“What a bunch of bog-trotters,” Julian snorted contemptuously.
Fudge chose to ignore the remark, refusing to let anything spoil the excitement of her homecoming. The withering look Michael McDermott shot his son was gratifying enough.
Mum was already standing at the front door as they finally rattled over the cattle grid and down the long driveway to the farm. She’d been just as eager as her daughter when Fudge had asked if Julian and Mr. McDermott might stay for the day before returning to Dublin. A woman whose quiet intellectual demands far surpassed those of her few acquaintances, Mary Ginnane was by no means daunted by the literary critic’s impending visit; far from it--she was thrilled to bits. Fudge’s dad didn’t particularly mind one way or the other; Mum was the boss in the house. Flanked on either side by Lizzy and Beth, Mary waited on the doorstep. Today, her thick, wavy hair was tied together in a loose ponytail with a dark blue silk neck scarf. As usual, a long wisp had escaped and was fluttering around her face in the midday breeze. Proud not to have a totally fuddy-duddy mother, Fudge was pleased to see that instead of the standard jumper and skirt combination, she was dressed in a long, pale-blue shirt worn over a pair of navy, thin-cord slacks. A soft grey lamb’s wool sweater was thrown casually across her strong shoulders.
Rosy darted out of the house, black corkscrew curls bouncing around her ears, as the Ford skidded to a halt in a shower of conkers and chestnut leaves. The front lawn had been mowed and clipped, probably for the last time before winter set in, and the flowerbeds were brimming with autumn blooms. Pink and lavender Michaelmas daisies crept around the corner of the house, while great clumps of red valerian and chrysanthemum had stubbornly colonised the side wall of the garden shed, splashing the grey natural stone with blotches of vivid colour. Behind the vegetable patch, the hedge stretching down towards the farm buildings was heavy with berries. Purple, blue and red fought for attention as sloes, blackberry, rose hip and elderberry jostled for space in a confusion of brambles and shrubs.
One by one, the travel-weary visitors clambered stiffly out onto the front drive. Very nearly forgetting to greet their sister, the twins twittered and poked each other when they saw Julian folding himself out of the car. In a household of women, it was a great novelty for them to have a young man gracing the dining room table. Fudge flew into her mother’s arms, never ashamed to display her feelings when it came to family, but regretted it almost immediately when an almost imperceptible flicker of sadness crept over Lilly’s features. Michael McDermott, who’d just finished unloading his daughter’s weekend case out of the boot of the station wagon, hadn’t failed to notice it either. But the moment passed and in a whirling bustle of giggles and gossip all the girls disappeared into the house followed by Julian, who slouched unenthusiastically after them. Mary was left standing outside on the gravel with Lilly’s father, embarrassed that Fudge had omitted to make an introduction. They moved awkwardly towards each other.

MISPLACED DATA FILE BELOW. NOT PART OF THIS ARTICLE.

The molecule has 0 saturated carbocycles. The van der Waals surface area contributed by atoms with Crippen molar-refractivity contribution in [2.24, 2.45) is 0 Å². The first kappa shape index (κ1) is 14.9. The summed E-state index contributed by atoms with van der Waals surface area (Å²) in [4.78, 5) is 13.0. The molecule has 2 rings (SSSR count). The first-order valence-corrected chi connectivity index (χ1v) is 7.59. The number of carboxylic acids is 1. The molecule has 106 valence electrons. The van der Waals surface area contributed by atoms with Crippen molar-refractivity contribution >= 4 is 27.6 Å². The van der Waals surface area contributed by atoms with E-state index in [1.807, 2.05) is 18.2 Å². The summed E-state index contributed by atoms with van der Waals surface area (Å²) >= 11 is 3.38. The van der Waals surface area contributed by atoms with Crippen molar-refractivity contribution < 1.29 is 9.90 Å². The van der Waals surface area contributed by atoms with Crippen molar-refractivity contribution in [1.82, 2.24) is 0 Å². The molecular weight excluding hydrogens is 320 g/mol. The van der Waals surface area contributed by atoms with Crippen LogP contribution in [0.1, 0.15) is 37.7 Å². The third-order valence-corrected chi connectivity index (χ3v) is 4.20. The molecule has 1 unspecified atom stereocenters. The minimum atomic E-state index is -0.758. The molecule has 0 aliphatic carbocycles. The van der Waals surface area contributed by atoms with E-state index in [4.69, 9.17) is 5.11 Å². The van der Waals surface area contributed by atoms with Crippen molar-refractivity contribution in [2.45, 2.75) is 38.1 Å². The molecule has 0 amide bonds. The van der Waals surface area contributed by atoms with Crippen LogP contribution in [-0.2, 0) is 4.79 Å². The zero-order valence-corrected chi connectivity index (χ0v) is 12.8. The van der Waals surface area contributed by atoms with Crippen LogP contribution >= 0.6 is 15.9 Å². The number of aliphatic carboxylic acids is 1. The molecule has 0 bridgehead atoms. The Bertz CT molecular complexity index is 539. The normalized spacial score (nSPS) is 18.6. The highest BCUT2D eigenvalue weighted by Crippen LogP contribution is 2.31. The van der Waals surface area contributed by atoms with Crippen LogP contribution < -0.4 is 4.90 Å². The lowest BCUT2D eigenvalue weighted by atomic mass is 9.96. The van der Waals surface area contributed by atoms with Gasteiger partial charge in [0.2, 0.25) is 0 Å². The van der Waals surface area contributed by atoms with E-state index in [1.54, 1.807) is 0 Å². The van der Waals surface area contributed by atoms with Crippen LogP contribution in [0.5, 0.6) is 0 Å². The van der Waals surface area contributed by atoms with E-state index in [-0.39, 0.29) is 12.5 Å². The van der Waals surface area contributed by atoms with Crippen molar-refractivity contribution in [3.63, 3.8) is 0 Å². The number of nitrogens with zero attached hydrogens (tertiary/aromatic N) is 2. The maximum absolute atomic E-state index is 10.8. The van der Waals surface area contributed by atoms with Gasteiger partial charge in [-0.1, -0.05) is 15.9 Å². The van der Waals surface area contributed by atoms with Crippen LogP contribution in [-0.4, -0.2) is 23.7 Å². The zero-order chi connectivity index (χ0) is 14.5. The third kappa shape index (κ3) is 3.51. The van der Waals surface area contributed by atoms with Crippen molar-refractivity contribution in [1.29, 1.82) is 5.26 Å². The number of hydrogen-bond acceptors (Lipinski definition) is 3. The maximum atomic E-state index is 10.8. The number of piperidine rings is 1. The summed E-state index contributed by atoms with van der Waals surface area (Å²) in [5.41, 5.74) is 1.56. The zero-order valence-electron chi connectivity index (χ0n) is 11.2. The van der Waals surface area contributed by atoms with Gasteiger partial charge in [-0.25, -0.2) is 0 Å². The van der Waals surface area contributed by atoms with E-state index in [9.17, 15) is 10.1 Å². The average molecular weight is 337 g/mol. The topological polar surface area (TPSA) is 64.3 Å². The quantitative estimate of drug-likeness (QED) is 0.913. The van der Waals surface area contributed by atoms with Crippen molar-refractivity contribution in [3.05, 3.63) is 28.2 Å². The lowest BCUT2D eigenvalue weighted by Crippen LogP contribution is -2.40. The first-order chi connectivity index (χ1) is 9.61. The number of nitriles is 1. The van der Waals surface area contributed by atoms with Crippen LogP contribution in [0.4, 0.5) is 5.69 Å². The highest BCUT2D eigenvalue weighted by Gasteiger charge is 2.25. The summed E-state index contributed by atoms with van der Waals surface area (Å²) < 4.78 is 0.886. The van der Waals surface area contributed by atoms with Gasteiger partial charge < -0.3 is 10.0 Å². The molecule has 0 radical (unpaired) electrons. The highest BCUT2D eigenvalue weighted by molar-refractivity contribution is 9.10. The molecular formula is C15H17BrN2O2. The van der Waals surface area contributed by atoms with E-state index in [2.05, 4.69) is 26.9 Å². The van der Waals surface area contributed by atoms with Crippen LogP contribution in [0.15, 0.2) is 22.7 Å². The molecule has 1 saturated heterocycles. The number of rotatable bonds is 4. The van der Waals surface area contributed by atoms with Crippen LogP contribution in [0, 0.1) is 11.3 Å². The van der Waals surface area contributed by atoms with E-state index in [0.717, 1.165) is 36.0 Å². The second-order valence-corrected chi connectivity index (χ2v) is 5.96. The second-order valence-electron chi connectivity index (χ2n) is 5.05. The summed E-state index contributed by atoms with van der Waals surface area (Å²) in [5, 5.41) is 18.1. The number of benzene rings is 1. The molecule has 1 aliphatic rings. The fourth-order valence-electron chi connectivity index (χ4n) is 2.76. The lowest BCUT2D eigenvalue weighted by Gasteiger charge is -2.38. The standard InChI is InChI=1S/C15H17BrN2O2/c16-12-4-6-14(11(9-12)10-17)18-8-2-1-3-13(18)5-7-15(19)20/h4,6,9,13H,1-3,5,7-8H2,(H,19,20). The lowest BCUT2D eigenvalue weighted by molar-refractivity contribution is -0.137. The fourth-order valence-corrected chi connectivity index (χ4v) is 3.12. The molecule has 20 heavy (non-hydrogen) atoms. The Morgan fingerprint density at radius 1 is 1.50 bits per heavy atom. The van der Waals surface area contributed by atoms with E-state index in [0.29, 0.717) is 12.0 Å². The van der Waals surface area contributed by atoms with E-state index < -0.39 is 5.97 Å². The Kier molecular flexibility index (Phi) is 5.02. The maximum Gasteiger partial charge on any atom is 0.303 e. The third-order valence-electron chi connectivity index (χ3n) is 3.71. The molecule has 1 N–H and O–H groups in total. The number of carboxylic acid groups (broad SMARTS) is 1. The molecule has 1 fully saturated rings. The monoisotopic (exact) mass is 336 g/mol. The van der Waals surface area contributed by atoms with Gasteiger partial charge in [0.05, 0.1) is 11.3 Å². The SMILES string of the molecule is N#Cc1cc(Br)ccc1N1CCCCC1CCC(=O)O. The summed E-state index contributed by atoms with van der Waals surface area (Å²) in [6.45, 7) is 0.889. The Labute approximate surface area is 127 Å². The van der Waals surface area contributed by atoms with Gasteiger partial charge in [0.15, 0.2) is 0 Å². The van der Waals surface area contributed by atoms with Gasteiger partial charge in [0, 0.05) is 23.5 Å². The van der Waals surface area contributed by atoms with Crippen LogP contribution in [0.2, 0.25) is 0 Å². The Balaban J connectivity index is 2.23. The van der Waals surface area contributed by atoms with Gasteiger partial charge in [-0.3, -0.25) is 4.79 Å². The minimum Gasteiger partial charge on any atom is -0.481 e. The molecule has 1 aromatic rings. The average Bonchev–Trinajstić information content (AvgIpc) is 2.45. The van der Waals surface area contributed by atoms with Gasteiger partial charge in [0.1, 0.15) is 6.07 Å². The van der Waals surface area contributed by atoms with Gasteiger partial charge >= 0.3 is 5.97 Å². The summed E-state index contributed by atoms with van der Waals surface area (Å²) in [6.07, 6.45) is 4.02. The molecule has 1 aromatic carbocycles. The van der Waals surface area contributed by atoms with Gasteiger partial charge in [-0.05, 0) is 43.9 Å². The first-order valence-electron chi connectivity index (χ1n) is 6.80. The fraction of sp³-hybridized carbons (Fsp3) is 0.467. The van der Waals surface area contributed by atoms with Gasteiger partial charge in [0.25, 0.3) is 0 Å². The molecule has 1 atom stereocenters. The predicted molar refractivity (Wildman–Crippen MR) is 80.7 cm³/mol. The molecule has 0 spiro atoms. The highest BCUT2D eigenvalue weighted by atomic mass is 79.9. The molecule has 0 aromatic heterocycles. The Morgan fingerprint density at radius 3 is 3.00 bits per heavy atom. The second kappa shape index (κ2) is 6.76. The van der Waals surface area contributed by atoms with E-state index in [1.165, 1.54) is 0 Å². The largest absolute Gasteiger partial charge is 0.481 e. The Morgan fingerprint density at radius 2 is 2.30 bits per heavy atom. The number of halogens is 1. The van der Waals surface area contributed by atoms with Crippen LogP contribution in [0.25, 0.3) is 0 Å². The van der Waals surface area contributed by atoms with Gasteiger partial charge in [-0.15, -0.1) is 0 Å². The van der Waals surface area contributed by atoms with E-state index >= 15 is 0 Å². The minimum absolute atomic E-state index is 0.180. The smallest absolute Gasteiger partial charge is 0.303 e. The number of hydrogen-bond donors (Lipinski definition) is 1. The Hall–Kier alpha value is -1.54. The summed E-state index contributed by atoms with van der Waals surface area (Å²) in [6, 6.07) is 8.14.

With only his books and writing for comfort, the widower, having mourned his wife bitterly, had over the years grown numb and insensitive to the advances of other women. In the prime of his life at her death, and attractive in an unkempt type of way, he’d shunned the battery of batting eyelids and the pouting lips of fawning university students and pseudo-intellectual colleagues. Yet here on a farm in the heart of the verdant Irish countryside surrounded by rolling hills and miles of lonely patchwork land, stood a woman who made his heart constrict.

Professional Reviews

Reviewed by Jeanette Cottrell
…Over the Wall is written in the author's familiar descriptive style, displaying Irish countryside, Dublin slums, and characters themselves with equal panache, and a wry sense of humor. For example: " The last time she’d seen him his face consisted mainly of a nose, but now the other features had caught up."
The subject of class differences crops up in the story, and is handled with deft and poignant awareness. One of my favorite characters, Skids Curry, appears late in the book as a blustering, down-to-earth businessman who shamefacedly hides a tender heart. From college professor to Irish housewife, from socialite to a delivery van driver, Fitzgerald-Petri treats all her characters with understanding affection.
Reviewed by Jeanette Cottrell